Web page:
Opsview - An Architectural Review
Opsview is a IT and business service monitoring solution that users install on servers, virtual machines or in the cloud such as on Amazon AWS, to allow monitoring of every aspect of an IT estate from VMware and Oracle, to Microsoft Windows and Cisco networks. This article is intended to give users or prospective users an overview into the design of an Opsview system, and what the terminology means and why we configure it differently in certain situations.
1. Architectural overview of Opsview
In its most basic of forms Opsview consists of a Master server, and a database. The master server does the monitoring (polling, receiving traps, NetFlow, querying via WMI, etc) and returns the data which is stored in the MySQL database. The dashboards, reports, etc then analyse that data and display it for users (alerting aside, etc).
A standalone master can generally monitor around 300 servers (depending on hardware, load, service checks per host, etc) - however sometimes the master server can become “overloaded” (too many hosts being monitored by the one monitoring server), so users can choose to use slave servers to offload this workload onto a secondary piece of hardware - i.e. 250 on the master, 250 on the slave - with the slave monitoring 250 Windows servers, and the Master monitoring 250 Linux servers, for a simple example.
This collection of the “Windows Servers” data is done by the slave server itself (configured via the master server which pushes the changes/instructions out). The slave collects the data, i.e. C:/ usage, CPU usage, service status, etc and passes the results back to the master - so that the master can store the results in the database (ODW), and use them for dashboards, reports, etc. A simple example of a Master server and a slave cluster (same concept but 2 slave nodes in high-availability) and the ‘splitting of hosts’ between monitoring instances can be seen here:
This “passing” of data from the slave servers to the master server is done via an SSH tunnel setup using key exchange, so you can be sure that the results are secure, especially if they are going over a WAN link / the internet. The connection of the slaves to the master server is done via the SSH port (TCP 22) which would need to be opened on the firewall, however with a bit of tweaking we can modify it to use almost any port desired. The slaves can also connect either via a forward SSH tunnel; reverse SSH tunnel, or “Passive”, as outlined below:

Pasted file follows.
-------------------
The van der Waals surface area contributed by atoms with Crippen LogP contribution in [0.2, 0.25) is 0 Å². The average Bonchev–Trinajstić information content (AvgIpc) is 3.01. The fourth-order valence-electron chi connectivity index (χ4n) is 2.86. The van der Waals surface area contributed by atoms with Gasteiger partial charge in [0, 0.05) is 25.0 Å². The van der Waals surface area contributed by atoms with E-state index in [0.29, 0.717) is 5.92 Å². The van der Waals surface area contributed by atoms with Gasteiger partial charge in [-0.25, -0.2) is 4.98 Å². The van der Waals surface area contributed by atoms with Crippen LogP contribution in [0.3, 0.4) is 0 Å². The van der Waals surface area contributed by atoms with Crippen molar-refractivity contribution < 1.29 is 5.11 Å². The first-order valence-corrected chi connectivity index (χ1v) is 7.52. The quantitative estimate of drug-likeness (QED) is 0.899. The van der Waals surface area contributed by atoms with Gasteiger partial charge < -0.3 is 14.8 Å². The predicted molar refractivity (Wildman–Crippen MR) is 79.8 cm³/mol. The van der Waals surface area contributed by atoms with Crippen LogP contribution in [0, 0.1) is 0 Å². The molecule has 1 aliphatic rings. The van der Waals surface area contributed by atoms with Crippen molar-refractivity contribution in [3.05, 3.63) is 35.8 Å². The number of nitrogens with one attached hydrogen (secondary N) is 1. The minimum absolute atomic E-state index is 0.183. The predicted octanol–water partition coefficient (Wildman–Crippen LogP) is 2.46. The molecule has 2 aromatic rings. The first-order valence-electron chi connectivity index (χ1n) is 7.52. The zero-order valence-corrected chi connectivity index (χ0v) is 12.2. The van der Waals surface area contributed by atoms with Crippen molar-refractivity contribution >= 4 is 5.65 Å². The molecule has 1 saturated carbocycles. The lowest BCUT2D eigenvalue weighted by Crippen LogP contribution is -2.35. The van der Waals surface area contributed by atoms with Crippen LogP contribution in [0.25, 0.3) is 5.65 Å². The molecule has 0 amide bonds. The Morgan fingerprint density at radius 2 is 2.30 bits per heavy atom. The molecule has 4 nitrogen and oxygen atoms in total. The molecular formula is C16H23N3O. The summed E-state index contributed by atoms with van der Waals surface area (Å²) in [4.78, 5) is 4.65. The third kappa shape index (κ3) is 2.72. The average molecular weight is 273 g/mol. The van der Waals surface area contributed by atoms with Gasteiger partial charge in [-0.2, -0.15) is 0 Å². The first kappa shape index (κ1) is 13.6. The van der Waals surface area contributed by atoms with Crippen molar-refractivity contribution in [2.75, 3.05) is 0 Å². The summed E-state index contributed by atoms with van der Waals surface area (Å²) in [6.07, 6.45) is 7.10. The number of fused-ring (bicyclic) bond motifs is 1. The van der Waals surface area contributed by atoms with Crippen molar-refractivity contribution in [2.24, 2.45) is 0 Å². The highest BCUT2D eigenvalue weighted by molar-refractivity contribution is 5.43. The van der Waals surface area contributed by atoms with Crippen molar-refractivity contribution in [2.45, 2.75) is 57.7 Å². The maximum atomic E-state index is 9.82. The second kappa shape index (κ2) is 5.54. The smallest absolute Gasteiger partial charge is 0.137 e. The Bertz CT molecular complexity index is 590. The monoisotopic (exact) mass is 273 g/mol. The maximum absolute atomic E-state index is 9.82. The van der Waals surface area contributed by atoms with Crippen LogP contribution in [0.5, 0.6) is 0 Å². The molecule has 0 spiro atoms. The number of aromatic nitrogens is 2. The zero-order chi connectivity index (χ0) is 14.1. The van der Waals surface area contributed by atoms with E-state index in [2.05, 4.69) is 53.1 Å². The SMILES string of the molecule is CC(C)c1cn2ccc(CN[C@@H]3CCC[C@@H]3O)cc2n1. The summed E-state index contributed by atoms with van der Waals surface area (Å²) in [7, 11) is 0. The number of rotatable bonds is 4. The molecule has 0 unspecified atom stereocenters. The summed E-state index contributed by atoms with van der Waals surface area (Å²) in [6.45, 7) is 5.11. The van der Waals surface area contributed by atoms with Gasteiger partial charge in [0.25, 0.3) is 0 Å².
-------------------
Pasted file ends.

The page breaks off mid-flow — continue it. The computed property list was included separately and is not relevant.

2. Potential Architectures
Now that we’ve covered off the terms / technology, we can dive into architecture. Generally, architecture can be split into 1 of 2 scenarios – cloud hybrid or on-premise.
Scenario 1 - Using a cloud provider
We could architect Opsview in the cloud (PaaS/IaaS) using a provider such as Amazon Web Services. In this scenario, we would install the Opsview master in the cloud, (i.e. in a VPC in Amazon AWS) and access it via the internet / WAN. We would then install a slave server on each location, 1 on Customer A and 1 on Customer B, for example, and then have “A Slave” monitor the entire Customer A infrastructure, and “B Slave” monitor all of the Customer B infrastructure. These 2 slaves would then pass back their results via the SSH tunnel to the Opsview master in the cloud, for use in dashboards, reports, alerts, etc. This requires a server on each location, with connectivity to the Opsview Master in the cloud.
Scenario 2 - Using an On-Premise solution
We could also use a scenario similar to above, but avoid the cloud and use entirely on-premise hardware. In this scenario, we would have the Opsview Master at our HQ / Data Centre, and a slave server at Customer A and customer B, and again an SSH tunnel between HQ and the 2 slave servers. This may even require no ports opening depending on the network configuration (VTP across 2 locations, etc).
Again, we would split the server monitoring, so “Opsview Master” monitors the HQ/Data centre servers, and “Customer A/B” slaves monitor the customer A/B hardware respectively- and users would be able to login to the Master on the HQ location via a GUI, and see the data of both sites in the single pane of glass.
Scenario 3 – Using an On-Premise solution without slaves
If we have a large network, or we aren’t allow to install a slave on premise, then the 3rd scenario we have is to simply open up ports to allow port 5666/5667 into the customers network, and add the hosts directly to our Opsview system using the GUI on the master and connect via the slave. This requires direct connectivity between the Opsview Master and the monitored device via port 5666 (NRPE).
3. Closing Thoughts
There are numerous methods of installing and architecting Opsview – one of which is sure to fit your environment. Providing the basics are understood – such as the Master/Slave concept, how the two connect, etc then you should be up and running and monitoring your entire estate or your entire customer base in next to no time.